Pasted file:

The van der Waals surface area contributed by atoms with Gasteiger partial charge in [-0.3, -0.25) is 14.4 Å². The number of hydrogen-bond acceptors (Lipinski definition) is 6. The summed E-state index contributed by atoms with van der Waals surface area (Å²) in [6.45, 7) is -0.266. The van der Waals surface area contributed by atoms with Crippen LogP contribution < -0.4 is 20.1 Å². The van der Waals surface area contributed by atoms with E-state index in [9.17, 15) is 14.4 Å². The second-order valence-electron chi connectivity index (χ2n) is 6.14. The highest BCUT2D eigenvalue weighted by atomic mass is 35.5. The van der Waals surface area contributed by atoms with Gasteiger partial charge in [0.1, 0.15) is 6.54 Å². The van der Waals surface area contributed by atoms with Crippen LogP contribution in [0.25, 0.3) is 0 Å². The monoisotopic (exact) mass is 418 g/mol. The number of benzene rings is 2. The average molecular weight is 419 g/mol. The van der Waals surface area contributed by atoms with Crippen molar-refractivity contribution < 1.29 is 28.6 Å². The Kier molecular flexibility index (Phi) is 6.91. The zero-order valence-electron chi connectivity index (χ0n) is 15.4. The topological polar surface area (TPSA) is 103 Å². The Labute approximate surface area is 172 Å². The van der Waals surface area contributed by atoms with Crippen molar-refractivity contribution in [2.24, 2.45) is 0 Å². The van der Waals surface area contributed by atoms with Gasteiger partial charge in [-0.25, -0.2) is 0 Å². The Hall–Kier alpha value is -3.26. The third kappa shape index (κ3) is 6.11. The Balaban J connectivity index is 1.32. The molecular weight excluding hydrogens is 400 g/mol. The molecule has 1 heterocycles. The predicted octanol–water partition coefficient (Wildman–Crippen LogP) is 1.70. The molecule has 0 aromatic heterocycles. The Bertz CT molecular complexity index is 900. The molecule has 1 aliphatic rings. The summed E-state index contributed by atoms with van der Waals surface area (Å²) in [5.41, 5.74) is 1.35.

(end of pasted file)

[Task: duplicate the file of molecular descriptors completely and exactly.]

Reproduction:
The van der Waals surface area contributed by atoms with Gasteiger partial charge in [-0.3, -0.25) is 14.4 Å². The number of hydrogen-bond acceptors (Lipinski definition) is 6. The summed E-state index contributed by atoms with van der Waals surface area (Å²) in [6.45, 7) is -0.266. The van der Waals surface area contributed by atoms with Crippen LogP contribution < -0.4 is 20.1 Å². The van der Waals surface area contributed by atoms with E-state index in [9.17, 15) is 14.4 Å². The second-order valence-electron chi connectivity index (χ2n) is 6.14. The highest BCUT2D eigenvalue weighted by atomic mass is 35.5. The van der Waals surface area contributed by atoms with Gasteiger partial charge in [0.1, 0.15) is 6.54 Å². The van der Waals surface area contributed by atoms with Crippen LogP contribution in [0.25, 0.3) is 0 Å². The monoisotopic (exact) mass is 418 g/mol. The number of benzene rings is 2. The average molecular weight is 419 g/mol. The van der Waals surface area contributed by atoms with Crippen molar-refractivity contribution < 1.29 is 28.6 Å². The Kier molecular flexibility index (Phi) is 6.91. The zero-order valence-electron chi connectivity index (χ0n) is 15.4. The topological polar surface area (TPSA) is 103 Å². The Labute approximate surface area is 172 Å². The van der Waals surface area contributed by atoms with Crippen molar-refractivity contribution in [2.24, 2.45) is 0 Å². The van der Waals surface area contributed by atoms with Gasteiger partial charge in [-0.25, -0.2) is 0 Å². The Hall–Kier alpha value is -3.26. The third kappa shape index (κ3) is 6.11. The Balaban J connectivity index is 1.32. The molecular weight excluding hydrogens is 400 g/mol. The molecule has 1 heterocycles. The predicted octanol–water partition coefficient (Wildman–Crippen LogP) is 1.70. The molecule has 0 aromatic heterocycles. The Bertz CT molecular complexity index is 900. The molecule has 1 aliphatic rings. The summed E-state index contributed by atoms with van der Waals surface area (Å²) in [5.41, 5.74) is 1.35.